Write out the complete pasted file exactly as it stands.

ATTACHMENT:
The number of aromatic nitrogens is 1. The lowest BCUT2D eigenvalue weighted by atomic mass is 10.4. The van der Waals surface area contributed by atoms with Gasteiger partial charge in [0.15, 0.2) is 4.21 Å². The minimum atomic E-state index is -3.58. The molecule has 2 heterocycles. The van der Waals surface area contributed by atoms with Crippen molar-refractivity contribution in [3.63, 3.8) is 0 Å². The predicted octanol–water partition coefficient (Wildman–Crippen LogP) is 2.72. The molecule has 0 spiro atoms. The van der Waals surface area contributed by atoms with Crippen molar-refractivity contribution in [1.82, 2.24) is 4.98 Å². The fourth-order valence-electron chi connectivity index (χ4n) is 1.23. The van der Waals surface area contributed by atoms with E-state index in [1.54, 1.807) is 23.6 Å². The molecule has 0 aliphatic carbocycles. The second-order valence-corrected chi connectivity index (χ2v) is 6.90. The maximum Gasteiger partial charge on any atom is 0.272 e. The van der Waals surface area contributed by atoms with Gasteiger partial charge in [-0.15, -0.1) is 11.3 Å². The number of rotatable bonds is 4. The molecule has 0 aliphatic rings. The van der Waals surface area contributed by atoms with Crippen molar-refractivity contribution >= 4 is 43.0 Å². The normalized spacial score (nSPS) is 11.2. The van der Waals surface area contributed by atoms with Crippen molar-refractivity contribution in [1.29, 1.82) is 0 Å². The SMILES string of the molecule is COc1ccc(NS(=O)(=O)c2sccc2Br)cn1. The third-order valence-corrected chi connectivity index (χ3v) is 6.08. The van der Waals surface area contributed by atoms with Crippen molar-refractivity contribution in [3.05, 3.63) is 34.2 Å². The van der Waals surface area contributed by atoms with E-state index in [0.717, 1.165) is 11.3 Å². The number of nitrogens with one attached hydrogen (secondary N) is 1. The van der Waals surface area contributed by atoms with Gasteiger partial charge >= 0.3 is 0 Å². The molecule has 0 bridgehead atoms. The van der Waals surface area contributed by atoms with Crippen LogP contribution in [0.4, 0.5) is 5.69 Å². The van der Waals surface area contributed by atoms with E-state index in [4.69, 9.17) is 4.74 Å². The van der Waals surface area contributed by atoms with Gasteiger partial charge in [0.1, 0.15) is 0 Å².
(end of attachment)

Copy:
The number of aromatic nitrogens is 1. The lowest BCUT2D eigenvalue weighted by atomic mass is 10.4. The van der Waals surface area contributed by atoms with Gasteiger partial charge in [0.15, 0.2) is 4.21 Å². The minimum atomic E-state index is -3.58. The molecule has 2 heterocycles. The van der Waals surface area contributed by atoms with Crippen molar-refractivity contribution in [3.63, 3.8) is 0 Å². The predicted octanol–water partition coefficient (Wildman–Crippen LogP) is 2.72. The molecule has 0 spiro atoms. The van der Waals surface area contributed by atoms with Crippen molar-refractivity contribution in [1.82, 2.24) is 4.98 Å². The fourth-order valence-electron chi connectivity index (χ4n) is 1.23. The van der Waals surface area contributed by atoms with E-state index in [1.54, 1.807) is 23.6 Å². The molecule has 0 aliphatic carbocycles. The second-order valence-corrected chi connectivity index (χ2v) is 6.90. The maximum Gasteiger partial charge on any atom is 0.272 e. The van der Waals surface area contributed by atoms with Gasteiger partial charge in [-0.15, -0.1) is 11.3 Å². The number of rotatable bonds is 4. The molecule has 0 aliphatic rings. The van der Waals surface area contributed by atoms with Crippen molar-refractivity contribution >= 4 is 43.0 Å². The normalized spacial score (nSPS) is 11.2. The van der Waals surface area contributed by atoms with Crippen molar-refractivity contribution in [1.29, 1.82) is 0 Å². The SMILES string of the molecule is COc1ccc(NS(=O)(=O)c2sccc2Br)cn1. The third-order valence-corrected chi connectivity index (χ3v) is 6.08. The van der Waals surface area contributed by atoms with Crippen molar-refractivity contribution in [3.05, 3.63) is 34.2 Å². The van der Waals surface area contributed by atoms with E-state index in [0.717, 1.165) is 11.3 Å². The number of nitrogens with one attached hydrogen (secondary N) is 1. The van der Waals surface area contributed by atoms with Gasteiger partial charge >= 0.3 is 0 Å². The molecule has 0 bridgehead atoms. The van der Waals surface area contributed by atoms with Crippen LogP contribution in [0.4, 0.5) is 5.69 Å². The van der Waals surface area contributed by atoms with E-state index in [4.69, 9.17) is 4.74 Å². The van der Waals surface area contributed by atoms with Gasteiger partial charge in [0.1, 0.15) is 0 Å².